Kaspersky Vs. Norton/Symantec - Microsoft Windows

This is a discussion on Kaspersky Vs. Norton/Symantec - Microsoft Windows ; On Sat, 18 Jun 2005 19:50:01 +0200, JJ wrote: >macafee is maybe good in detecting viruses...but as i said on the trojan >front it lakes.... I presume you mean "lacks"? No, McAfee is NOT lacking in the Trojan detection department. ...

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Thread: Kaspersky Vs. Norton/Symantec

  1. Re: Kaspersky Vs. Norton/Symantec

    On Sat, 18 Jun 2005 19:50:01 +0200, JJ
    wrote:

    >macafee is maybe good in detecting viruses...but as i said on the trojan
    >front it lakes....


    I presume you mean "lacks"? No, McAfee is NOT lacking in the Trojan
    detection department. As I said, it's right up there close to KAV. It
    also has settings, in some versions at least, to alert on some
    "controversialware" ... just as KAV does. However, it's hard to say
    just how they compare in "fringe area" detection of various spyware,
    adware, dialers, etc. It's best to use spyware and adware scanners
    along with top notch av products.

    Art

    http://home.epix.net/~artnpeg

  2. Re: Kaspersky Vs. Norton/Symantec

    yes...KAV is not free....however it's worth it.
    All good AV programs are not free...think of it.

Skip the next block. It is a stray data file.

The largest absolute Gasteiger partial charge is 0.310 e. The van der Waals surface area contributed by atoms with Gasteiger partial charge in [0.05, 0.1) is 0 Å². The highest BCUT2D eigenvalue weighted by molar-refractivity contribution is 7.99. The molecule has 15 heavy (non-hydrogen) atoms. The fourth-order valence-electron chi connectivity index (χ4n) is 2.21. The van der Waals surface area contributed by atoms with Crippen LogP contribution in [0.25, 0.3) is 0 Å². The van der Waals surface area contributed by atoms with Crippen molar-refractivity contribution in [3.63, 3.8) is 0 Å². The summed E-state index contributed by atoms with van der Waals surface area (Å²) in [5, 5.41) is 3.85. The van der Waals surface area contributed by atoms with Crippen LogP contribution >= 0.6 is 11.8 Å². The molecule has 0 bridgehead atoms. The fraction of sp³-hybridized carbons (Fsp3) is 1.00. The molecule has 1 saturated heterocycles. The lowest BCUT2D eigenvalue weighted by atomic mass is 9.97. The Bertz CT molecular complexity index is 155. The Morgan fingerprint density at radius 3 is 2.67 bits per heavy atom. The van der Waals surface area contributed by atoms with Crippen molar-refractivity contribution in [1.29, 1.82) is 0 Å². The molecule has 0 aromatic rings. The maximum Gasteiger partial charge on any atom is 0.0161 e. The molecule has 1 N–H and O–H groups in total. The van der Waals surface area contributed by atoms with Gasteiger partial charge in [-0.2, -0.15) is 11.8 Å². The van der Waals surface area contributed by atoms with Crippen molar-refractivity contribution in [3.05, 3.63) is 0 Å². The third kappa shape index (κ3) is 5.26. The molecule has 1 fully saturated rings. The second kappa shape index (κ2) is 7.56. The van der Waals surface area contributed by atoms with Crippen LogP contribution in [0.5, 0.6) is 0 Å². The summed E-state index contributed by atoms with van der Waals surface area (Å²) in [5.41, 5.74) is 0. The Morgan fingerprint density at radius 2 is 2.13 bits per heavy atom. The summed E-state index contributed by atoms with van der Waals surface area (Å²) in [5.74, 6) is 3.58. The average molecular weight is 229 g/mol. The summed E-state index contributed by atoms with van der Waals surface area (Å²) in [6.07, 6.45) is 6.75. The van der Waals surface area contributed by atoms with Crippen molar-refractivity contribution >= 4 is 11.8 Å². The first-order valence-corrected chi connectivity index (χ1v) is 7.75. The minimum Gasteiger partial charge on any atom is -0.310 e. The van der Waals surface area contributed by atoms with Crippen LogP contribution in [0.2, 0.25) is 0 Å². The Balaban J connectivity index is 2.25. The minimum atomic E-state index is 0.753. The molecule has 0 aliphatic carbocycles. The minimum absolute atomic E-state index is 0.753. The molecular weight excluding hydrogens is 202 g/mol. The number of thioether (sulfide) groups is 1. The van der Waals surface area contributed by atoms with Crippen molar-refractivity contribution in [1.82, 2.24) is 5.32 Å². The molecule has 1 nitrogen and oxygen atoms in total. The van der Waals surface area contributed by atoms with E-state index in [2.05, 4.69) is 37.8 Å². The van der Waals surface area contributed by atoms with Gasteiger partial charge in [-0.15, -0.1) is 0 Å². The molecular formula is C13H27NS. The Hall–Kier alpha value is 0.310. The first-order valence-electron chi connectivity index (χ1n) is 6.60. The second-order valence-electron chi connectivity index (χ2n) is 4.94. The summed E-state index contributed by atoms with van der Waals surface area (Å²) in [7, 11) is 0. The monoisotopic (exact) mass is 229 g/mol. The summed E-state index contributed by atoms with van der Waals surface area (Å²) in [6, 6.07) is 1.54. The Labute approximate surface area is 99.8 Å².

http://www.kaspersky.com/

    check it out.

    if you don't want to pay for it use a fileshare program like edonky2000
    or emule to download it with a keyfile and/or a crack...it works great!

    JJ

    Ron Reaugh wrote:
    > "JJ" wrote in message
    > news:d91116$1pk$2@news6.zwoll1.ov.home.nl...
    >
    >>I can be short on this one:
    >>
    >>KAV uses less memory then Norton...and the updates are FAR more faster
    >>and more frequent then Norton.
    >>Besides all this KAV also detects MORE viruses and other crap then
    >>Norton does.
    >>
    >>If you REALY want protection use KAV instead of Norton.
    >>
    >>need I say more?

    >
    >
    >
    > YES, does it cost money? Do you have to renew it?
    >
    >


  3. Re: Kaspersky Vs. Norton/Symantec

    hitman pro 2.0 is free and will do just the thing against spyware.

    try it.

    JJ

    Art wrote:
    > On Sat, 18 Jun 2005 19:50:01 +0200, JJ
    > wrote:
    >
    >
    >>macafee is maybe good in detecting viruses...but as i said on the trojan
    >>front it lakes....

    >
    >
    > I presume you mean "lacks"? No, McAfee is NOT lacking in the Trojan
    > detection department. As I said, it's right up there close to KAV. It
    > also has settings, in some versions at least, to alert on some
    > "controversialware" ... just as KAV does. However, it's hard to say
    > just how they compare in "fringe area" detection of various spyware,
    > adware, dialers, etc. It's best to use spyware and adware scanners
    > along with top notch av products.
    >
    > Art
    >
    > http://home.epix.net/~artnpeg


  4. Re: Kaspersky Vs. Norton/Symantec

    Art answered:
    > On Sat, 18 Jun 2005 19:50:01 +0200, JJ
    > wrote:
    >
    >
    >>macafee is maybe good in detecting viruses...but as i said on the trojan